Making mental health care for all a reality in Somalia: United Nations and the Government join forces to scale up quality mental health services at all levels of care

World Health Organization Regional Office for the Eastern Mediterranean

World Health Organization Regional Office for the Eastern Mediterranean

For this year’s World Mental Health Day, the WHO global theme is ‘Mental health care for all: Let’s make it a reality’. Over the past year, there is no doubt that the COVID-19 pandemic has had a major impact on the mental health of millions across the world, especially health and other frontline workers, people living alone, and persons with pre-existing mental health conditions. Moreover, at a time when mental, neurological and psychosocial support services were perhaps most needed, there were significant disruptions to essential health care, including mental health services at all levels, owing to the COVID-19 pandemic.

However, there remains cause for optimism – with COVID-19 vaccine coverage improving, more people are accessing health services, including for mental health. Moreover, during the World Health Assembly 2021, governments from around the world recognized the need to scale up quality mental health services at all levels – a task towards which WHO continues to strive alongside governments worldwide, including in Somalia.

Somalia has particularly been impacted by mental health challenges owing to decades of protracted conflict, which has severely disrupted social cohesion, broken down social norms and led to nearly one in every three Somalis suffering from some form of mental health condition. In response, the Federal Government of Somalia and United Nations (UN) in Somalia joined forces to reiterate support for this year’s World Mental Health Day theme, as well as to convey one additional key message specific to Somalia: take bold steps and offer quality mental health care and services in the country.

“We all have a role to play in supporting one another as a society and to make mental health a reality in Somalia,” said HE. Dr Fawziya Abikar Nur, the Minister of Health and Human Services of Somalia. “We can support people, and listen to them, and their friends and relatives, who have been the worst victims of violence and conflict for years. We can also work with them so that they discuss their mental health problems with health care workers in confidence and also advocate and mobilize for quality mental health care services to be available at all levels, including at the primary level.”

The Honorable Minister added that communities needed to drop the stigma around mental health, seek the right support, and speak about their issues more openly to manage stress and improve people’s well-being.

To address these challenges, the Federal Government has worked with WHO to develop a mental health strategy for 2019-2022 and is currently finalizing a mental health policy. Also, with support from the UN Peacebuilding Fund from 2020-2021, and in a partnership between the International Organization for Migration (IOM), the United Nations Children’s Fund (UNICEF), Somali National University and WHO, the Federal Government has been leading the implementation of a mental health project in the context of ‘health for peace’ with focus in Baidoa, Kismayo, Dollow, Galkaayo and Mogadishu. This project has supported health care workers to understand, address and provide more care for people in need of mental health support, as well as raise awareness about mental health issues. The project is also generating evidence on the interlinkage between mental health and peace, a topic that has not been well researched or studied anywhere in the world.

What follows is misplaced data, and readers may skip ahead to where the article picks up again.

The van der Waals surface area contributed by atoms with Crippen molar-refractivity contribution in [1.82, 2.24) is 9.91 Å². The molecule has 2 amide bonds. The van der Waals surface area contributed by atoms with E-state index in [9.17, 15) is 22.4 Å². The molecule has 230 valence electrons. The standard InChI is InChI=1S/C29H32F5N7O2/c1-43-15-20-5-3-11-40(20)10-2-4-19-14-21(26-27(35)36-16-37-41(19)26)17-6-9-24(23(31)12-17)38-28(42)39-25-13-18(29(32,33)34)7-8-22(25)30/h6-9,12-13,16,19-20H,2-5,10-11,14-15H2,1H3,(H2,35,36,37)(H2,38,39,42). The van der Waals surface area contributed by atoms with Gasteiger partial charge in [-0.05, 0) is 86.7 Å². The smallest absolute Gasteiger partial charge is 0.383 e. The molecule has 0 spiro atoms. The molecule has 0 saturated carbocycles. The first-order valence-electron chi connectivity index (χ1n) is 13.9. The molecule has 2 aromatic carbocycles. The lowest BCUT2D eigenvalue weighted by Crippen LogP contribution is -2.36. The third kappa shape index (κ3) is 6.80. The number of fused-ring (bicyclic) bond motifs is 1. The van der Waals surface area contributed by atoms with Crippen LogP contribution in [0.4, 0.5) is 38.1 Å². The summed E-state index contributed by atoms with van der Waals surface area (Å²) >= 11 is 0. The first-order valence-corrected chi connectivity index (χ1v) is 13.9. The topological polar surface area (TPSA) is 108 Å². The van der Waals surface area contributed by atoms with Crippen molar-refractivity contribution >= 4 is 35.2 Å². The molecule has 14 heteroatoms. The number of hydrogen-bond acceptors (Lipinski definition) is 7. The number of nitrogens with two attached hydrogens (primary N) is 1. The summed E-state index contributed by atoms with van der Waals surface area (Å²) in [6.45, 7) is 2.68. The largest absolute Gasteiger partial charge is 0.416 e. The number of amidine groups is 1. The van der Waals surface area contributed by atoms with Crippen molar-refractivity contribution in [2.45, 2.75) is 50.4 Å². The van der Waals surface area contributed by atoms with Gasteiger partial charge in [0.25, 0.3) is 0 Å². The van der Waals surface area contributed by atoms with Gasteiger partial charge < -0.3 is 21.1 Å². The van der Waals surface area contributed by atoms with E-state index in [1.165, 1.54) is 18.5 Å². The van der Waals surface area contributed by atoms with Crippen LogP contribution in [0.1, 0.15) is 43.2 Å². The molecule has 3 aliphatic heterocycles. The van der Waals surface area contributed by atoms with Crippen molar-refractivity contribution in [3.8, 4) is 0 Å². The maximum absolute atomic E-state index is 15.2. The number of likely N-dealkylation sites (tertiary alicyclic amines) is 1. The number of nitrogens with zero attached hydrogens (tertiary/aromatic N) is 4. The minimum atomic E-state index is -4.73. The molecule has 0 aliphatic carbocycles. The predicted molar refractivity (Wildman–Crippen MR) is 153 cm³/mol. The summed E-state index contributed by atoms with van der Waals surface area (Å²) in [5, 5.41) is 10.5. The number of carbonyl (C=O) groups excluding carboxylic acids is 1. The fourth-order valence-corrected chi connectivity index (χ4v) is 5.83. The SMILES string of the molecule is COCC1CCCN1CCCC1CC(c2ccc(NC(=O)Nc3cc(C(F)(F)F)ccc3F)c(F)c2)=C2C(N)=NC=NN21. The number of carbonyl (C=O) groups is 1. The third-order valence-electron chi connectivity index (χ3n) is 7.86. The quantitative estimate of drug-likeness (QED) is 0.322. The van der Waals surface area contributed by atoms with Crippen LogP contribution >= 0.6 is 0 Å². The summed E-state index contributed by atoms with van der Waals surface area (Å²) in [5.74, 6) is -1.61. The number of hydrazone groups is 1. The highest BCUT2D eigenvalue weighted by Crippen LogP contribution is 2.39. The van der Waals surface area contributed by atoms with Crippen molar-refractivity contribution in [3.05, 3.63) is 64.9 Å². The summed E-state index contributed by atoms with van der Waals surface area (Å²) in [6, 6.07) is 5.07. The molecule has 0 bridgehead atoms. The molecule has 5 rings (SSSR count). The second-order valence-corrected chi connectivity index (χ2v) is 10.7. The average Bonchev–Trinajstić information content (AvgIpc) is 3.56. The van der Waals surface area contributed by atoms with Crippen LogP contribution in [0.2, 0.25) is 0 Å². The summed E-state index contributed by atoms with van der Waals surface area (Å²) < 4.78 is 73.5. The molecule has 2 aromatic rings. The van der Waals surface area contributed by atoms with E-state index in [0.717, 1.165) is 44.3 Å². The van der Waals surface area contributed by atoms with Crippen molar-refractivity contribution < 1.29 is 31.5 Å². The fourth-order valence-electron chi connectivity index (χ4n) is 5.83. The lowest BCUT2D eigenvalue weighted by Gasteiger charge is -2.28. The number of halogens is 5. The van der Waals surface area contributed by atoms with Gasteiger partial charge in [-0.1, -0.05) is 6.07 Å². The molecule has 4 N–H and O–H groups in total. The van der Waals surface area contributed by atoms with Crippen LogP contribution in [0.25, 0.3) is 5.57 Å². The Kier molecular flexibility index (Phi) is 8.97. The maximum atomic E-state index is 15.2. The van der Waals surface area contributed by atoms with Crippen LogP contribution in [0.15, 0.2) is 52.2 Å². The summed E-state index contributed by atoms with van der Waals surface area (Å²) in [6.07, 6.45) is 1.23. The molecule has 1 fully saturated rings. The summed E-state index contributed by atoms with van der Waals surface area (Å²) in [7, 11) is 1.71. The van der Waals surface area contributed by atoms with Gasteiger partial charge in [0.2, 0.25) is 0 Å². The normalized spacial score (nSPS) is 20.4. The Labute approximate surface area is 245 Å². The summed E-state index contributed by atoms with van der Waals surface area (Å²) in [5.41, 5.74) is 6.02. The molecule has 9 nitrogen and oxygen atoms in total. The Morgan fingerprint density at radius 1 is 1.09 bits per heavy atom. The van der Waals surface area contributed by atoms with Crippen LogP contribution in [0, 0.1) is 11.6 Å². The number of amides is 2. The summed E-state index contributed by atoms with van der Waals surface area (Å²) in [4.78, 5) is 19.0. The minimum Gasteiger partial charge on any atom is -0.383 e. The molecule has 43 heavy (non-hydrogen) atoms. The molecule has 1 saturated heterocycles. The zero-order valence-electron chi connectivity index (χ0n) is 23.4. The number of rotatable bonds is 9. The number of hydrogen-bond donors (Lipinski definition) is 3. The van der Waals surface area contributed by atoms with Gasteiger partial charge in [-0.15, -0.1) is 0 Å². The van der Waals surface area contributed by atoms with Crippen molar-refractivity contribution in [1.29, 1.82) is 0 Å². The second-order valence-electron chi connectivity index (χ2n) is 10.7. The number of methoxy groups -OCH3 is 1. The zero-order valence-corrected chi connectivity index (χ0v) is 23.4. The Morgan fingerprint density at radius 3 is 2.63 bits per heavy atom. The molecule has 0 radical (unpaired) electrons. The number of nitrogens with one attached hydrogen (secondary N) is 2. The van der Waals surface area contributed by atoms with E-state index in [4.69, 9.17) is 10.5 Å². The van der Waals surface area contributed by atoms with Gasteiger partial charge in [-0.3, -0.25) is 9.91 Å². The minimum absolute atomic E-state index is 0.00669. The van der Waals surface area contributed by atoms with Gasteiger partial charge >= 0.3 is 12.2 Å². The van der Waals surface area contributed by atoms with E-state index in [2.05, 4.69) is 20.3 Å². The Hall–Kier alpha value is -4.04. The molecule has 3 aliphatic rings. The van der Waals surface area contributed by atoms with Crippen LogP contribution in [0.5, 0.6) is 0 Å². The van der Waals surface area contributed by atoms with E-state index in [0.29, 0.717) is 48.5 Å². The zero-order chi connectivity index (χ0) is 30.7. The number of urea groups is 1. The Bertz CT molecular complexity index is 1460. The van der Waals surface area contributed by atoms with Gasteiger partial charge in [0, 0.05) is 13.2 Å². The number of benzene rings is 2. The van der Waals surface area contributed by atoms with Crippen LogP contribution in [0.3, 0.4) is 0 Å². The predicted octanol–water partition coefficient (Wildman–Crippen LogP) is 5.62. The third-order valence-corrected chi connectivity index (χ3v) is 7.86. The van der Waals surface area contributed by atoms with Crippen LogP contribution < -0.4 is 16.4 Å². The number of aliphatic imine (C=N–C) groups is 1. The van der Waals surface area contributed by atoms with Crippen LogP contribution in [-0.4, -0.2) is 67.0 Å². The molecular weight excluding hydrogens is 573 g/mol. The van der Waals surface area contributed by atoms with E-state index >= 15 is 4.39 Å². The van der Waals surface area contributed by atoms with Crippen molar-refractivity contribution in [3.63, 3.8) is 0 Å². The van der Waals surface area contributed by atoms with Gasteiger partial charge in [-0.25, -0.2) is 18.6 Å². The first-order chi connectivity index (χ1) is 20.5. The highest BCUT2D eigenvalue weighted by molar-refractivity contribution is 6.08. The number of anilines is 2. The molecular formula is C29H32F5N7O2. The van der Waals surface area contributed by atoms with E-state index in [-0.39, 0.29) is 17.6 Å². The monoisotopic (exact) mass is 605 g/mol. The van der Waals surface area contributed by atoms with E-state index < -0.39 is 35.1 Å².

“Now more than ever, Somalis need mental health support. As a resilient society, Somalis have endured the effects of protracted conflict, and one health emergency after another,” said Dr Mamunur Rahman Malik, WHO Representative to Somalia. “Together with the Federal Government and partners, we are making sure that the WHO Mental Health Gap Action Programme is integrated at all levels of care, especially at the community and primary level care.” 

“The conflict in Somalia is impacting millions of children. Continued exposure to violence, fear and uncertainty can have a shattering impact on their behaviour, learning, emotional and social development for years,” said UNICEF Somalia Representative, Mohamed Ayoya. “It is our collective job and responsibility to help these children recover and regain some sense of normalcy. Together with the Ministry of Health, WHO and partners, UNICEF is providing children – who have witnessed extreme violence and loss – mental health and psychosocial support.”

“No health system can be fair unless it provides mental health services to those who need them the most, so UNDP Somalia supports counselling and mediation for vulnerable groups, including women who face violence and families dealing with conflict,” said Jocelyn Mason, UN Resident Coordinator a.i. and UNDP Somalia Resident Representative.

During this year’s World Mental Health Day, the WHO country office for Somalia stands firmly behind the global theme of ‘Mental health care for all: Let’s make it a reality’ and will continue to work closely with the government and all partners to scale up quality mental health services at all levels across Somalia.

Distributed by APO Group on behalf of World Health Organization Regional Office for the Eastern Mediterranean.

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